Sadly, it’s also why I don’t think I’ll ever play Minecraft again.
A human element
I returned to Minecraft a month or so after playing Dragon Quest Builders. And I turned it off maybe an hour later. The game felt like its color had been washed away. The inspiration I’d felt before wasn’t there. It was like walking into a familiar house after all the furniture was taken away. An empty, lifeless shell.
I had changed. I had been changed. It wasn’t the creativity I wanted to experience anymore. I wanted a purpose. I wanted to build things for people I cared about. I wanted to design things that could be useful. It wasn’t enough to build a castle if there was no one to live in it. No point in constructing homes or farms or roads anymore. They were just empty decorations.
I felt hollow. Dragon Quest Builders had illuminated a part of me I didn’t even know about. And now that self-knowledge haunted me as I tried to play Minecraft again. Moving with me from room to room. In the deepest caves or the open fields, I couldn’t escape.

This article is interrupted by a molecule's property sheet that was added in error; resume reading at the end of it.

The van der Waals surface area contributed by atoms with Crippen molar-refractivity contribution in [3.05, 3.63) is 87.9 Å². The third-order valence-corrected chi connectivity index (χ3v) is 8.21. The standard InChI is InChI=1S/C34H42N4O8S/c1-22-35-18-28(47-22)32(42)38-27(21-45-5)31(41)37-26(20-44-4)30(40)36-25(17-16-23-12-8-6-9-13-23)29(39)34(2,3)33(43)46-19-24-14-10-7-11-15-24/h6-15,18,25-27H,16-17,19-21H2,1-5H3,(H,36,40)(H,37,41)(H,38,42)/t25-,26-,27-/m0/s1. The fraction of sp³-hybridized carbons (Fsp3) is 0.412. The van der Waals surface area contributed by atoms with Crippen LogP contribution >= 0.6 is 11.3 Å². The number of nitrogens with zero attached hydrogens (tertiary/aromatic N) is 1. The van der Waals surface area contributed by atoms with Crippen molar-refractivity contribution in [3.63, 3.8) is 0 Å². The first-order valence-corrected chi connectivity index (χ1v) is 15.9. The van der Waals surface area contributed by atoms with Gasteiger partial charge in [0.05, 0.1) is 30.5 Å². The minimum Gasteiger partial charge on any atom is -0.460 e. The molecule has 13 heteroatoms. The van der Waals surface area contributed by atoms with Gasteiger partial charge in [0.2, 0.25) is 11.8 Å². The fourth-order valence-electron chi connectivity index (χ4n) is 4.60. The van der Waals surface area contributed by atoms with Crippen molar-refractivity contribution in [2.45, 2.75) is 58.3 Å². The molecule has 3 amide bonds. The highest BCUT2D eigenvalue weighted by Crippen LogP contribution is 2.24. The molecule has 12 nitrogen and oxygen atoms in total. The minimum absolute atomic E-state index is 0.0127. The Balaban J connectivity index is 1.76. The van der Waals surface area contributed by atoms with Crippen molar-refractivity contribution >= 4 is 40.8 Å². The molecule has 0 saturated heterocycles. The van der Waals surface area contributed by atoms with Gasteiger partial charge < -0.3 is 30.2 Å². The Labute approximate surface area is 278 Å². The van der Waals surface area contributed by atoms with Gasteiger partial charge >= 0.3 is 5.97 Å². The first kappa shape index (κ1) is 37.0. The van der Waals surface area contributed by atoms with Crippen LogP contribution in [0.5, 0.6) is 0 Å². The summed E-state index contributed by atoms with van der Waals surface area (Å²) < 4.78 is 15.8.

I had experienced a real connection to the people in those villages. A feeling of responsibility for their wellbeing. I was on a quest to save the world. But in doing so, I found people worth saving the world for. The Hero, when he abandoned his quest, did so for his own gain. But the Builders, when they saved the world, did so for the people they cared for.
It’s this humanity, this sense of connection, that I desire most in games now. This idea, that a game’s mechanics should somehow foster relationships between the player and characters. It doesn’t make Minecraft a bad game. I don’t regret the time I spent with it. But it means my time with it is over. I’ve grown. There’s something else I want now, and Minecraft can’t offer it. I don’t think there’s many games that can. But maybe, if I keep in mind these experiences, I’ll someday build a game that recaptures that feeling. Maybe … one that does it even better.